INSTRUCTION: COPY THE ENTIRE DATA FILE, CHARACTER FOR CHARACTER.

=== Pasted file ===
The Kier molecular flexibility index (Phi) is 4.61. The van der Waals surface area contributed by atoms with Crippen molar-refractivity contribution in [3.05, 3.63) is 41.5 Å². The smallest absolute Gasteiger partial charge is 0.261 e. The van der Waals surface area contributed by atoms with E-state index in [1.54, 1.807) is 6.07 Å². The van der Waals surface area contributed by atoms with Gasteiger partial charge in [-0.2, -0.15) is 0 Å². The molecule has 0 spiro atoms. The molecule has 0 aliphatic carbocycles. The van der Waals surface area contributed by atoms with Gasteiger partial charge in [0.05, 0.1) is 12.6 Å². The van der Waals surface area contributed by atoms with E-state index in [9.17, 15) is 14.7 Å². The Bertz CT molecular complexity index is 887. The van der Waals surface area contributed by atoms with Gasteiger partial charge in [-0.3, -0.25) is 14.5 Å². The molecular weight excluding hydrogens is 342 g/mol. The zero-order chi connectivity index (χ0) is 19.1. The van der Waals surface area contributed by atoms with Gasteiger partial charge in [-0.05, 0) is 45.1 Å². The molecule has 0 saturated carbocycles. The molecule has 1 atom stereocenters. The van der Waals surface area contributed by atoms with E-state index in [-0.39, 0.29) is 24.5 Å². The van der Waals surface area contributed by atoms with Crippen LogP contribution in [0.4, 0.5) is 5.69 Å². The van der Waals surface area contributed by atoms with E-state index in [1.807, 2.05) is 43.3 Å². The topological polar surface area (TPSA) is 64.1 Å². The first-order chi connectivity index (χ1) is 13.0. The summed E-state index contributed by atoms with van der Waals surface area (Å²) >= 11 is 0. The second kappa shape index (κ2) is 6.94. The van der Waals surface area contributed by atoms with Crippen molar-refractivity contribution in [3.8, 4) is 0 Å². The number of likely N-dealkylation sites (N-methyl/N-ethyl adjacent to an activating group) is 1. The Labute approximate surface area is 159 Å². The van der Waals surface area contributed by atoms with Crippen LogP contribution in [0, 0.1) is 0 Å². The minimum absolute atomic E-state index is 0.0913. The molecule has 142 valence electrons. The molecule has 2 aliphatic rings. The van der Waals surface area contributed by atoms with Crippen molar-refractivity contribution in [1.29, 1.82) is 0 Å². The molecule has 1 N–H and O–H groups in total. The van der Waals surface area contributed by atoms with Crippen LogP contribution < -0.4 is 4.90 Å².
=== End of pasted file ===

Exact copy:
The Kier molecular flexibility index (Phi) is 4.61. The van der Waals surface area contributed by atoms with Crippen molar-refractivity contribution in [3.05, 3.63) is 41.5 Å². The smallest absolute Gasteiger partial charge is 0.261 e. The van der Waals surface area contributed by atoms with E-state index in [1.54, 1.807) is 6.07 Å². The van der Waals surface area contributed by atoms with Gasteiger partial charge in [-0.2, -0.15) is 0 Å². The molecule has 0 spiro atoms. The molecule has 0 aliphatic carbocycles. The van der Waals surface area contributed by atoms with Gasteiger partial charge in [0.05, 0.1) is 12.6 Å². The van der Waals surface area contributed by atoms with E-state index in [9.17, 15) is 14.7 Å². The Bertz CT molecular complexity index is 887. The van der Waals surface area contributed by atoms with Gasteiger partial charge in [-0.3, -0.25) is 14.5 Å². The molecular weight excluding hydrogens is 342 g/mol. The zero-order chi connectivity index (χ0) is 19.1. The van der Waals surface area contributed by atoms with Gasteiger partial charge in [-0.05, 0) is 45.1 Å². The molecule has 0 saturated carbocycles. The molecule has 1 atom stereocenters. The van der Waals surface area contributed by atoms with E-state index in [-0.39, 0.29) is 24.5 Å². The van der Waals surface area contributed by atoms with Crippen LogP contribution in [0.4, 0.5) is 5.69 Å². The van der Waals surface area contributed by atoms with E-state index in [1.807, 2.05) is 43.3 Å². The topological polar surface area (TPSA) is 64.1 Å². The first-order chi connectivity index (χ1) is 13.0. The summed E-state index contributed by atoms with van der Waals surface area (Å²) >= 11 is 0. The second kappa shape index (κ2) is 6.94. The van der Waals surface area contributed by atoms with Crippen molar-refractivity contribution in [3.8, 4) is 0 Å². The number of likely N-dealkylation sites (N-methyl/N-ethyl adjacent to an activating group) is 1. The Labute approximate surface area is 159 Å². The van der Waals surface area contributed by atoms with Crippen LogP contribution in [0, 0.1) is 0 Å². The minimum absolute atomic E-state index is 0.0913. The molecule has 142 valence electrons. The molecule has 2 aliphatic rings. The van der Waals surface area contributed by atoms with Crippen molar-refractivity contribution in [1.29, 1.82) is 0 Å². The molecule has 1 N–H and O–H groups in total. The van der Waals surface area contributed by atoms with Crippen LogP contribution < -0.4 is 4.90 Å².